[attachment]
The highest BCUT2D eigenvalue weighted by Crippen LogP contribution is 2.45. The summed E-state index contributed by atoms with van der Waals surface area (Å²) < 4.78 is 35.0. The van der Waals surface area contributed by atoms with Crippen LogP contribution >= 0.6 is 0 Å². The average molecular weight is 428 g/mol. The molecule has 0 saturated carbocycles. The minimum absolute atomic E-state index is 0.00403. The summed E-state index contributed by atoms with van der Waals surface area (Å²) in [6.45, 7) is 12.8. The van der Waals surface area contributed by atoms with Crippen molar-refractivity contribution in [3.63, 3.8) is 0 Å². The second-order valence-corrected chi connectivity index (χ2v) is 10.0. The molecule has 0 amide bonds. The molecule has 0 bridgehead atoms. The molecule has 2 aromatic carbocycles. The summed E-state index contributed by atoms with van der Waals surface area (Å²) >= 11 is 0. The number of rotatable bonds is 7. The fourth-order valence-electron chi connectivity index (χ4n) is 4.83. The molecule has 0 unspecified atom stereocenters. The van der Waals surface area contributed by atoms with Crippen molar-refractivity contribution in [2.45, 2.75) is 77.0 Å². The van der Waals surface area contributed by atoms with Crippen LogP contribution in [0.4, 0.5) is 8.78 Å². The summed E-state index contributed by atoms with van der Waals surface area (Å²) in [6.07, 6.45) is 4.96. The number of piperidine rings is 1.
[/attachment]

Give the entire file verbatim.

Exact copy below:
The highest BCUT2D eigenvalue weighted by Crippen LogP contribution is 2.45. The summed E-state index contributed by atoms with van der Waals surface area (Å²) < 4.78 is 35.0. The van der Waals surface area contributed by atoms with Crippen LogP contribution >= 0.6 is 0 Å². The average molecular weight is 428 g/mol. The molecule has 0 saturated carbocycles. The minimum absolute atomic E-state index is 0.00403. The summed E-state index contributed by atoms with van der Waals surface area (Å²) in [6.45, 7) is 12.8. The van der Waals surface area contributed by atoms with Crippen molar-refractivity contribution in [3.63, 3.8) is 0 Å². The second-order valence-corrected chi connectivity index (χ2v) is 10.0. The molecule has 0 amide bonds. The molecule has 0 bridgehead atoms. The molecule has 2 aromatic carbocycles. The summed E-state index contributed by atoms with van der Waals surface area (Å²) >= 11 is 0. The number of rotatable bonds is 7. The fourth-order valence-electron chi connectivity index (χ4n) is 4.83. The molecule has 0 unspecified atom stereocenters. The van der Waals surface area contributed by atoms with Crippen molar-refractivity contribution in [2.45, 2.75) is 77.0 Å². The van der Waals surface area contributed by atoms with Crippen LogP contribution in [0.4, 0.5) is 8.78 Å². The summed E-state index contributed by atoms with van der Waals surface area (Å²) in [6.07, 6.45) is 4.96. The number of piperidine rings is 1.